The Call: The Spiritual Realism of Sargent Shriver

by Jamie Price, Ph.D

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The Call explores the role of the spirit in the life and work of one of the most accomplished American peacebuilders of the 20th century, Sargent Shriver (1915–2011). Author Jamie Price demonstrates that Sargent Shriver’s approach to serving people, designing public policy, and transforming conflict situations makes it possible to imagine a constructive way forward – a path that makes it possible to imagine integrating the spiritual values of compassion and service into the secular structures of public affairs without the divisive, polarizing effects of leading with particular religious doctrines or traditions. Price defines The Call as a “true conversation that never happened”, a dialogue between Price’s reconstructed figure of Sargent Shriver and an inquisitive imagined friend, Didymus. The book unfolds as an interview in which Didymus explores the role of the spirit in Shriver’s efforts to build peace. The book’s title, The Call, alludes to the pivotal moment in which Shriver received the phone call from his brother-in-law, the newly-inaugurated President John F. Kennedy, asking him to be Director of the as-yet-nonexistent Peace Corps. Informed by Shriver’s hundreds of speeches, philosophers, and theologians who inspired Shriver, and real-life conversations between Shriver and the author, the book is an intimate, unique, often funny exchange about the inner workings of a mind always questioning the relationship between spirit and social action. A must-read for aspiring leaders, innovators, and peacebuilders seeking to redress contemporary challenges to human dignity and security, The Call invites readers to navigate conflict and nurture human connection with creativity and compassion.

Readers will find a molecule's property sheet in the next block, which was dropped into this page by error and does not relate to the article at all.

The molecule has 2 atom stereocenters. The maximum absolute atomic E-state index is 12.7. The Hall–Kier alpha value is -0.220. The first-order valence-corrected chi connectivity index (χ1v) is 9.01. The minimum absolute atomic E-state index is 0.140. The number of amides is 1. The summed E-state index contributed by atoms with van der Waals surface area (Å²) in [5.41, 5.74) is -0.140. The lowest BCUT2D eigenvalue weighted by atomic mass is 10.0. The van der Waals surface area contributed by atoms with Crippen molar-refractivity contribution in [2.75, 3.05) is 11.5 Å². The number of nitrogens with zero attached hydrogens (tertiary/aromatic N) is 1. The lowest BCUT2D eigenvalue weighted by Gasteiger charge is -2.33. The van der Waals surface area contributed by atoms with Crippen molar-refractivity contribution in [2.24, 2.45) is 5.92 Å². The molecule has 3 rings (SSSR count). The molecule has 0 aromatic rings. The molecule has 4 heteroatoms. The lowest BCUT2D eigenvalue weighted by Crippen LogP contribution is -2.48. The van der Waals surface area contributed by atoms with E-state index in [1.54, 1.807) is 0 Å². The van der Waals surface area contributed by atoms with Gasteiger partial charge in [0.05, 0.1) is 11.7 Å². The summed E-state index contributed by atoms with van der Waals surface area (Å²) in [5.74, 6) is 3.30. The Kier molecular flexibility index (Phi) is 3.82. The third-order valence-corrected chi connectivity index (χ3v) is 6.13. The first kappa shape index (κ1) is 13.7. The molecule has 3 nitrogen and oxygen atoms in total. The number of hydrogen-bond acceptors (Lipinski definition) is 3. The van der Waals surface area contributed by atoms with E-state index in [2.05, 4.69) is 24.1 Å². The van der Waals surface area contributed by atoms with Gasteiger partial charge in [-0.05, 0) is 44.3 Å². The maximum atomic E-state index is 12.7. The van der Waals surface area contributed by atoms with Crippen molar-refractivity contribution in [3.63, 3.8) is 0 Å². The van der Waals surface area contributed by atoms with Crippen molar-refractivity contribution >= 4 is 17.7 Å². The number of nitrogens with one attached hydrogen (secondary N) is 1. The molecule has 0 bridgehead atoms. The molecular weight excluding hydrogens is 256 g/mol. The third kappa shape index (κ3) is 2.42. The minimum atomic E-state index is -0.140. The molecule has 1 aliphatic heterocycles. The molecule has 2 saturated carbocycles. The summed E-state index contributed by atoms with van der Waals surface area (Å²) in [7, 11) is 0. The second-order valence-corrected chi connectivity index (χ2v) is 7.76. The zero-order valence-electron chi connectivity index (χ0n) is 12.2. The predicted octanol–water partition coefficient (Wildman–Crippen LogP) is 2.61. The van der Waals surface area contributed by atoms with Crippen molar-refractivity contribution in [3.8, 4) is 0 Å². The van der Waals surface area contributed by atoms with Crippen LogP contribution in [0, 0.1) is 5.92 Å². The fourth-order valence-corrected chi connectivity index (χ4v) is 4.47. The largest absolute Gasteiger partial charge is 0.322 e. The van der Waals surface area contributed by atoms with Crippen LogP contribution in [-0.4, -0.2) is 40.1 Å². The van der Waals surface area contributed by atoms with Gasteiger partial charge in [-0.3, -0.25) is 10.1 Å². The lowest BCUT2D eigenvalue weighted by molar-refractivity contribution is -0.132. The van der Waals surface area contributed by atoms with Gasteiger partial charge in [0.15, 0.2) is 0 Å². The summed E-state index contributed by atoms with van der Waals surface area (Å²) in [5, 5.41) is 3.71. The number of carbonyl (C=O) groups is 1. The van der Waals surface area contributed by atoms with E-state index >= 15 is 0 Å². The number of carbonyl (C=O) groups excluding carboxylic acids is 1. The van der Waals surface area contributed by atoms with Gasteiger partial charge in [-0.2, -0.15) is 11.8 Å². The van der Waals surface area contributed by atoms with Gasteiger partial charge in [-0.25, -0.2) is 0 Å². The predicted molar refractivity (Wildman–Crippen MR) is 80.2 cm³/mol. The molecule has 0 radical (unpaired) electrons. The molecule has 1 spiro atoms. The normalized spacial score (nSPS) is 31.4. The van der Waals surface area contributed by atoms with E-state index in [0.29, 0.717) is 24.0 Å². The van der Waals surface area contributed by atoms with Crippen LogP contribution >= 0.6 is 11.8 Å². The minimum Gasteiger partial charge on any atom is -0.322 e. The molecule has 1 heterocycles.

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About the Author
Jamie is the Founding Director of the Sargent Shriver Peace Institute (SSPI). Having been with SSPI since its inception in 2006, he has developed its programming and organizational systems, including its mission, research agenda, applied initiatives, and program partnerships.
Peace requires the simple but powerful recognition that what we have in common as human beings is more important and crucial than what divides us.
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Sargent Shriver
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